Mail Archives: djgpp/1997/06/06/12:47:24

From: "John M. Aldrich" <fighteer AT cs DOT com>
Newsgroups: comp.os.msdos.djgpp
Subject: Re: Newbie Question
Date: Fri, 06 Jun 1997 00:23:22 +0000
Organization: Two pounds of chaos and a pinch of salt
Lines: 141
Message-ID: <>
References: <01bc71c5$0db9aee0$75629986 AT doh>
Reply-To: fighteer AT cs DOT com
Mime-Version: 1.0
To: djgpp AT delorie DOT com
DJ-Gateway: from newsgroup comp.os.msdos.djgpp

Cory Fahey wrote:
> Ok guys I am just trying tolearn some of the basics of C, I looked at a few
> tutorials online but none were really helpful. So I decided to just try a

Try getting a good book; net tutorials are not always perfect.  DJ
Delorie has made an attempt at a DJGPP-specific tutorial; visit his web
pages at <> and follow the links for online
help.  Or try a book such as _The New C Primer Plus, 2nd Edition_, by
the Waite Group.  It's a fantastic reference.

> sample program, The program calculates the amount owed on my house monthly
> bills. An explanation of what my problems are is welcome. Also can someone
> explain to me when blocks should be opened and closed. Here is the basic
> code I was trying. Aslo what is the cc1plus command to make an exe from a
> source called first.c ?

1) cc1plus is used to compile C++ programs, not C programs.
2) You should not be calling any of the subprograms directly.  The 'gcc'
driver controls all compilation stages and it is the only program you
should use unless you know _exactly_ what you are doing.

Simple compilation is performed as follows:

   gcc -o first.exe first.c

This compiles first.c into an executable.

For more info on compilation, read the 'readme.1st' file that
accompanies the DJGPP distribution.  It's there for a reason... and pay
special attention to the extra flags, such as '-Wall' and '-O', which
can be extremely helpful for catching mistakes.

I'll take a crack at debugging your program as you wrote it, but I can't
easily help you on your design.  There are about a hundred ways to do
this program better, although it suffices for a beginner.  ;)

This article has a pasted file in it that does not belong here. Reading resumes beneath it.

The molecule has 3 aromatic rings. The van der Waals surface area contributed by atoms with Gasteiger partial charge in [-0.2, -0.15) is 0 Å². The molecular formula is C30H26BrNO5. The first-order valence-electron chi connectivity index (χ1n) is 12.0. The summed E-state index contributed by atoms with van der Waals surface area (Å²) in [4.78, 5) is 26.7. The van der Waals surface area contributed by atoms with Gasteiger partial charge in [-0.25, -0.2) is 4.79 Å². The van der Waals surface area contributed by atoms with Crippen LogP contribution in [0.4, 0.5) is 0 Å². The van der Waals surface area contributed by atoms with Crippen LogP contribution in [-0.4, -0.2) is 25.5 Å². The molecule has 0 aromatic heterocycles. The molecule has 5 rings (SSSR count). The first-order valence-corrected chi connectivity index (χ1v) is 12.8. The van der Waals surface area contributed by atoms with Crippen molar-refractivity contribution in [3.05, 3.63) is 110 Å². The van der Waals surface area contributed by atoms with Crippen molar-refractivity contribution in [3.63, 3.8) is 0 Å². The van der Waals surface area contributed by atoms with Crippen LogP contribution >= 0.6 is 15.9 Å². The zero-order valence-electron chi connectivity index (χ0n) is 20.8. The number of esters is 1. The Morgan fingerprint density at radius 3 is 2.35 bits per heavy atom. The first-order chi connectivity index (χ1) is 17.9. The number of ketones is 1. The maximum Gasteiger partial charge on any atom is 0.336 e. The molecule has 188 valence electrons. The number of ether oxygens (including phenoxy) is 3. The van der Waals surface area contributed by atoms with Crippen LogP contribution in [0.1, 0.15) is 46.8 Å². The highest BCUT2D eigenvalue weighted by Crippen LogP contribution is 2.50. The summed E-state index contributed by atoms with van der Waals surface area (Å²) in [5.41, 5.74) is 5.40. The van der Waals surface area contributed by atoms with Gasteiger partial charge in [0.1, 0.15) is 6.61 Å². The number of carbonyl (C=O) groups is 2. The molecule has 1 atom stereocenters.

First, you forgot to include the necessary header files.  The very first
line of every C program should be:

#include <stdio.h>

This prototypes all the standard input/output functions, variables, and
macros.  Without it, the compiler doesn't know what printf() and scanf()

>    float rob, cory, tommy, terry, heat, robphone,
>          terryphone, cable, cablem, total

You are missing a terminating semicolon on this line.  And why are you
defining the variables globally?  Since you only have one function, they
can be used locally with no problems.

>    main()

This is okay, but I prefer saying "int main( void )" explicitly. 
Nothing says you have to, though.

> {
>    printf("Enter the amount of the heat bill:");
>    scanf( "%f", &heat);
>    total = heat + 800.0;
>    printf("/n Enter the amount of the cable bill:");

The newline character is '\n', not '/n'.  The backslash is the C escape
character.  There's also no reason to put spaces after it, unless you
like your output to look strange.  You need to fix this in all your

>    scanf("%f", &cable);
>    total += cable;
>    printf("/n Enter the amount of the cable modem bill:");
>    scanf("%f", &cablem);
>    total += cable;

You probably mean cablem on this line.

>    rob=total /4.0;
>    cory=rob;
>    tommy=rob;
>    terry=rob;

To be somewhat more concise, you could use
"rob=cory=tommy=terry=total/4.0;".  C is the language of shortcuts,
after all.  Please be careful using this syntax; it's not for the weak
of heart.  ;)

>    printf("/n Enter the service charge of the house phone bill:");
>    scanf("%f", &robphone);
>    robphone = robphone * 1.15;
>    rob=rob + robphone/3.0;
>    cory=cory + robphone/3.0;
>    tommy=tommy + tommy/3.0;
>    printf("/n Enter Cory's long distance:");
>    scanf("%f", &robphone);
>    cory=cory + robphone*1.15;
>    printf("/n Enter Rob's long distance:");
>    scanf("%f", &robphone);
>    rob=rob + robphone*1.15;
>    printf("/n Enter Tommy's long distance:");
>    scanf("%f", &robphone);
>    tommy= tommy + robphone*1.15;
>    printf("/n Enter Terry's total phone bill:");
>    scanf("%f", &terryphone);
>    terry=terry + terryphone;
>    printf

C isn't Pascal.  What's this extra prinf doing here all by itself?

>    printf("/n Cory: %f Tommy: %f Rob: %f Terry: %f", cory, tommy, rob,
> terry)

First, you must end this line with a semicolon.  Second, using the %f
specifier by itself will cause your numbers to be output in an extremely
lengthy notation.  Third, you should put a newline on the end of the
line as well as the beginning.  Try this:

printf( "\nCory: %.2f  Tommy: %.2f  Rob: %.2f  Terry:  %.2f\n", cory,
tommy, rob, terry );

The ".2" betwwen '%' and 'f' means to format the floating point number
with two decimal places.

You must also put a return statement at the end of main().  "return 0;"
will do just fine.
> }

Your blocks look just fine, considering that you only have one.  ;)

For further information and advice, please email me privately to avoid
cluttering the list with off-topic conversation.

Hope this helps!

| John M. Aldrich, aka Fighteer I      |   mailto:fighteer AT cs DOT com   |
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